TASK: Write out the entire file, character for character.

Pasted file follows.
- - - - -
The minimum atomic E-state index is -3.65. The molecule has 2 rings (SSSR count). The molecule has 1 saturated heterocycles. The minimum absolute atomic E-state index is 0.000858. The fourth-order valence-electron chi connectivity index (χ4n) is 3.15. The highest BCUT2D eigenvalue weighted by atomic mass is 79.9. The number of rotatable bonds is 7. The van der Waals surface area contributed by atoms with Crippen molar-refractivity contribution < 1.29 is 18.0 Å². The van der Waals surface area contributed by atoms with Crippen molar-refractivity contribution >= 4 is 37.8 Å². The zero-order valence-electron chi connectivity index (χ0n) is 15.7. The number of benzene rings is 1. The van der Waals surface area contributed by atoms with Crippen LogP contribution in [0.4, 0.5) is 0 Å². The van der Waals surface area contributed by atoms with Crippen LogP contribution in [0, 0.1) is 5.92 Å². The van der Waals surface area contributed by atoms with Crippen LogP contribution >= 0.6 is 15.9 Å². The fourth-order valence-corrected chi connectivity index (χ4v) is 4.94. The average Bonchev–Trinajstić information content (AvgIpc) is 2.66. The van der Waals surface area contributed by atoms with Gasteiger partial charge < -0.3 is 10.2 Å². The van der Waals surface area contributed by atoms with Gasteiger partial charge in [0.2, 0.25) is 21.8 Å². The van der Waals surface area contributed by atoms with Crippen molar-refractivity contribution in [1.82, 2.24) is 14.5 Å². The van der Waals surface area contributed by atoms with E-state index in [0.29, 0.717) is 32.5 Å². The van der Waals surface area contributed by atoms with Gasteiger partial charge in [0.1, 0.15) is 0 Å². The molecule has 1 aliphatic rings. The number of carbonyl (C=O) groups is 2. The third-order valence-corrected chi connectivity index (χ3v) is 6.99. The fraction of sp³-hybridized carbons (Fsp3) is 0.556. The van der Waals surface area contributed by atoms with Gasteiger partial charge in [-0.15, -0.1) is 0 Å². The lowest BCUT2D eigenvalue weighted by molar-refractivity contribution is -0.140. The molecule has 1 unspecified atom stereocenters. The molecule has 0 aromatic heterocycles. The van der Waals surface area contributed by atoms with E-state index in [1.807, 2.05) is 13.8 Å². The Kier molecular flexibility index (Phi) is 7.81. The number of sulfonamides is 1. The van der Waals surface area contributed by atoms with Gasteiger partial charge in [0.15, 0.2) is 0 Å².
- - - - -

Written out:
The minimum atomic E-state index is -3.65. The molecule has 2 rings (SSSR count). The molecule has 1 saturated heterocycles. The minimum absolute atomic E-state index is 0.000858. The fourth-order valence-electron chi connectivity index (χ4n) is 3.15. The highest BCUT2D eigenvalue weighted by atomic mass is 79.9. The number of rotatable bonds is 7. The van der Waals surface area contributed by atoms with Crippen molar-refractivity contribution < 1.29 is 18.0 Å². The van der Waals surface area contributed by atoms with Crippen molar-refractivity contribution >= 4 is 37.8 Å². The zero-order valence-electron chi connectivity index (χ0n) is 15.7. The number of benzene rings is 1. The van der Waals surface area contributed by atoms with Crippen LogP contribution in [0.4, 0.5) is 0 Å². The van der Waals surface area contributed by atoms with Crippen LogP contribution in [0, 0.1) is 5.92 Å². The van der Waals surface area contributed by atoms with Crippen LogP contribution >= 0.6 is 15.9 Å². The fourth-order valence-corrected chi connectivity index (χ4v) is 4.94. The average Bonchev–Trinajstić information content (AvgIpc) is 2.66. The van der Waals surface area contributed by atoms with Gasteiger partial charge < -0.3 is 10.2 Å². The van der Waals surface area contributed by atoms with Gasteiger partial charge in [0.2, 0.25) is 21.8 Å². The van der Waals surface area contributed by atoms with Crippen molar-refractivity contribution in [1.82, 2.24) is 14.5 Å². The van der Waals surface area contributed by atoms with E-state index in [0.29, 0.717) is 32.5 Å². The van der Waals surface area contributed by atoms with Gasteiger partial charge in [0.1, 0.15) is 0 Å². The molecule has 1 aliphatic rings. The number of carbonyl (C=O) groups is 2. The third-order valence-corrected chi connectivity index (χ3v) is 6.99. The fraction of sp³-hybridized carbons (Fsp3) is 0.556. The van der Waals surface area contributed by atoms with Gasteiger partial charge in [-0.15, -0.1) is 0 Å². The lowest BCUT2D eigenvalue weighted by molar-refractivity contribution is -0.140. The molecule has 1 unspecified atom stereocenters. The molecule has 0 aromatic heterocycles. The van der Waals surface area contributed by atoms with E-state index in [1.807, 2.05) is 13.8 Å². The Kier molecular flexibility index (Phi) is 7.81. The number of sulfonamides is 1. The van der Waals surface area contributed by atoms with Gasteiger partial charge in [0.15, 0.2) is 0 Å².